KAREN GLASS, PH.D, received her first research grant from the National Institutes of Health (NIH) three years ago.
The findings generated over the following three years demonstrated more than enough promise for her to receive continued funding. Yet, despite the quality of her research and potential impact of the work on a variety of disease states, there were no guarantees when she began working on the follow-up grant submission in 2015.
Consider that between 2005-2014, the overall budget for the National Institutes of Health decreased by nearly 20% after adjusting for inflation. The competition for NIH research dollars is more intense than perhaps at any time in the Institute’s history, meaning there are excellent investigators working on some of our most pressing health threats who are unable to obtain federal funding.
At times like this, it pays to be Beyond Practice Ready.
Dr. Glass’ most recent submission was bolstered by six peer-reviewed publications based on her research from the original grant, an above-average number of journal articles for this type of grant, which is categorized by NIH as an R15.
She has also worked to cultivate a network of collaborators at institutions that include the University of Vermont (where she earned her Ph.D.), the University of Texas MD Anderson Cancer Center, and England’s Newcastle University. “Science today really has to be a team effort because the reality is that no lab can do everything,” says Dr. Glass. “You can make a more complete story by working together.”
Her accumulated credentials, combined with the encouraging results of her initial research findings, gave Dr. Glass reason to be optimistic about being awarded a second grant. But in the current funding environment, nothing can be taken for granted.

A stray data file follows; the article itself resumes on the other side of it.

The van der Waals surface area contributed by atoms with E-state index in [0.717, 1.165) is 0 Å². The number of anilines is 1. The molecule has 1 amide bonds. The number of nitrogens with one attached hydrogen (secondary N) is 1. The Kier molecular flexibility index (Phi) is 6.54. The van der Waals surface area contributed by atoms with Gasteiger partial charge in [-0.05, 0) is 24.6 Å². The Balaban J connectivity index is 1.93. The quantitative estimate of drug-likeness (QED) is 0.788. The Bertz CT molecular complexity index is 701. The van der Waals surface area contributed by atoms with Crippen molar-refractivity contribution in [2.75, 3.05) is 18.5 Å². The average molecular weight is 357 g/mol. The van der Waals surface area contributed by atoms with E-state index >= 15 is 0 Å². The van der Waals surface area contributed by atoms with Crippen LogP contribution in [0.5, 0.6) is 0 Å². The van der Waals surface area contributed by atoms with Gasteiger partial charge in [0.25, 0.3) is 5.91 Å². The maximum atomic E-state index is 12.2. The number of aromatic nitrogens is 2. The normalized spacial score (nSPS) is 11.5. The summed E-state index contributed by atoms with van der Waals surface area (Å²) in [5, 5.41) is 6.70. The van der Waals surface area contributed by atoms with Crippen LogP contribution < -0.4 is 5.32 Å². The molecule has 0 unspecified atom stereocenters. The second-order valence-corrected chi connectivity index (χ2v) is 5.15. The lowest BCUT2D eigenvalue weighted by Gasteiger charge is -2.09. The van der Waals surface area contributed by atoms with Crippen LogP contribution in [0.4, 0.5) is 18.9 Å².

So when Dr. Glass received approval from NIH on a three-year grant totaling $384,000 it was an impressive accomplishment. But it was made even more noteworthy when she learned that her submission had earned a score of 10. Ten is the highest score one can receive for an NIH grant submission, an achievement that ranks Dr. Glass in the top 1% of all grant applications that NIH scores.
The score speaks volumes for the quality of Dr. Glass’ research, but it also reflects the importance of the work she is doing. The focus of her efforts centers on bromodomains which are small protein modules contained within larger protein structures. Scientists have identified approximately 60 human bromodomains and organized them into eight families.
Bromodomains play a critical role in the body by influencing the expression of genes in our cells. These interactions drive a range of biological processes, including in some cases, the onset or advancement of disease.
Scientists have long understood the influence and importance of bromodomains, but until recently, they were largely thought to be inaccessible as drug targets. In 2010, however, two separate labs demonstrated that small molecules could be developed to inhibit the actions of bromodomains. These findings have fueled great interest in bromodomains as potential new drug targets for preventing or reducing the risk of disease.
Each of the 60 bromodomains has been identified and mapped, but researchers still do not know a lot about their biological function. Dr. Glass’ first grant focused on a single bromodomain in Family IV named BRPF1.
In the new grant, Dr. Glass will study all seven bromodomains in Family IV. The focus of these efforts will be to determine whether there is a consistent method for how the bromodomains in Family IV function.
“While bromodomains offer great promise as potential drug targets, it is difficult to move forward with the development of new drugs until we better understand the biological function of each bromodomain,” said Dr. Glass. “Once, however, we are able to better document how bromodomains work, our ability to develop next generation drugs targeting cancer and other diseases will improve significantly.”
The research success of Dr. Glass is also good news for ACPHS students, several of whom assist her in the lab. “Pharmacy students have a great background for research as a result of coursework in disciplines such as math, physics, and chemistry,” she says. “I’m impressed by how quickly they hit the ground running once they begin working in the lab.”
This ability to draw upon their education, adapt to new situations, and contribute to a team will no doubt serve these graduates well throughout their careers – just as it has for Dr. Glass.